Well, it’s back to the cats. I haven’t posted anything since June so I may as well continue with the cats that have shared my life. I find it pleasant recalling them with their particular habits and foibles.
Just before I got married at an unseemly young age, I came across the smallest kitten hiding in some fallen tree logs on the property next to my parents’ grounds. A little ginger striped kitten looking a somewhat darker red because of all the fleas attacking its wee body screamed at me as I bent over the wood pile. I hoped it meant it wanted to be picked up.
So I did and immediately regretted it. The fleas jumped all over me so now both kitten and I were screaming with discomfort. I deposited the kitten in the garage in a drawer and found a bowl into which I poured boiling water and Dettol. I am presuming that people still know what Dettol is.
I can’t remember now how long it took me to divest the kitten and me of these bloody hungry insects. I had bites all over my arms and legs, neck and ankles. I had to pick the fleas out of the kitten’s fur and then comb the fur through with a fine-toothed comb to dislodge any eggs and droppings. At least neither of us became infected with any disease from these damned things.
I went through a lot of Dettol and hot water and it took days to rid the poor animal of these pests. My mother, who was never very enamoured of my domestic companions any way, was horrified and wouldn’t let me bring my kitten inside the house because of the fleas. Blackie and Wabbie were still alive at that time and they marshalled forces to keep intruding and competing felines out of the house any way.
Of course, the best thing to emerge from this was a close physical relationship between my little kitten (who started to look a gorgeous ginger) and me. He followed me everywhere and I picked him up and held him along my arm and took him wherever I went around the house and property. He was a male as are most ginger or red cats. Some – a small minority are females and by and large the females are sterile. It is possible to find a fertile red female but very rare. I will go into that sort of breeding later on. I found colour breeding of cats fascinating.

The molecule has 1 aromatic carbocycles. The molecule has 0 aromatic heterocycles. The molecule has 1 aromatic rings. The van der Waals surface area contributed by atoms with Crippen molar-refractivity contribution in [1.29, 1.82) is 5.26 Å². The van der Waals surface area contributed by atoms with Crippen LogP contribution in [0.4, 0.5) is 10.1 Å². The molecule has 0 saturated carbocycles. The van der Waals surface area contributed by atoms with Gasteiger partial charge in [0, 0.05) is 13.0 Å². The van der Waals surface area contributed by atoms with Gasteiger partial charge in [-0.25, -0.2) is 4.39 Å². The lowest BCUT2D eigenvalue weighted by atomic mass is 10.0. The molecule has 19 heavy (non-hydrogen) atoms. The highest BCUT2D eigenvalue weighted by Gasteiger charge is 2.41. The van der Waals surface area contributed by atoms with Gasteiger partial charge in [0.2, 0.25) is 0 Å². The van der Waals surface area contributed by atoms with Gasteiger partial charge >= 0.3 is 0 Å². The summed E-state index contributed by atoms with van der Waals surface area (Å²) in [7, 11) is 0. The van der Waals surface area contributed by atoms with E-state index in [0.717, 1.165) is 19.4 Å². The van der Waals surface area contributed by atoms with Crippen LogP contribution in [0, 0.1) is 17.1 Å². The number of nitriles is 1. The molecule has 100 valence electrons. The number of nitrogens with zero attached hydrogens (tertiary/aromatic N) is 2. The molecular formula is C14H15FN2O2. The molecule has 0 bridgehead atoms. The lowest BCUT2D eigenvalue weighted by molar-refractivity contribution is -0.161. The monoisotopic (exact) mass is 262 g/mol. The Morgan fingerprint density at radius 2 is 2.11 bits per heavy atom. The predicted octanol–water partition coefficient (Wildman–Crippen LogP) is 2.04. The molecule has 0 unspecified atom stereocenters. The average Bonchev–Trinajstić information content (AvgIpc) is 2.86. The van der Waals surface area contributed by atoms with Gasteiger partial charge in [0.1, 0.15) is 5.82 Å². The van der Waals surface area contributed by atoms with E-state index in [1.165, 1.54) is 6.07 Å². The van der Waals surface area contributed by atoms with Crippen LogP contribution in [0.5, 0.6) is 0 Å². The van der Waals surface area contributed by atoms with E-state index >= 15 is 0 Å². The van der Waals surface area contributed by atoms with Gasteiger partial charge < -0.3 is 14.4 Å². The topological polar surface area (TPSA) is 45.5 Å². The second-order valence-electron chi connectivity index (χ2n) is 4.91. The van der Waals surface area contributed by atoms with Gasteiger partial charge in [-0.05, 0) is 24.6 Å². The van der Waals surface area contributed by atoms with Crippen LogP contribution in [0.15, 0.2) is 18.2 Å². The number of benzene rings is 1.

I had been brought up, inter alia, with Mozart, Rossini, Donizetti et al. Our mother took us to seasons of operas and operettas when I was in my middle teenagerhood. Who could not help but try to emulate Figaro singing Largo al factotum? Here is a terrific rendition by Hermann Prey singing this great aria from Il barbiere di Siviglia by Rossini. Here’s another version by the wonderful Thomas Hampson singing at the Met. Gala Concert in 1991.
Is it any wonder I named my little kitten Figaro? What a marvellous thing it was to stand outside the house calling him not in a baritone but my high young soprano! I had great fun and provided amusement to family and neighbours alike.
Once married, we shifted into a block of apartments and I could exercise my lungs and Rossini calling for Figaro across Nedlands in Western Australia. I made ginger beer once a week or so and Figaro loved it when the fizzy bottles were opened with a pop. He sat on the washing up sink and watched while each bottle was opened. Well, to be honest, when I was about to open a bottle, I would find him (by singing him in, of course) and make sure I only opened the bottle under his watchful gaze.
Unfortunately my only camera was a Kodak Brownie and this is the only photograph I have of Figaro.
He is crouching against the wall of our apartment on the breezeway. He was a very beautiful pussy cat and I loved him so!
My desolation when he was hit by a car was immense. I was inconsolable for some time but was pregnant with our first child. Inevitably the advent of this baby took my heart and occupied my time and Figaro remained in my memory evidenced by the one photo I have left.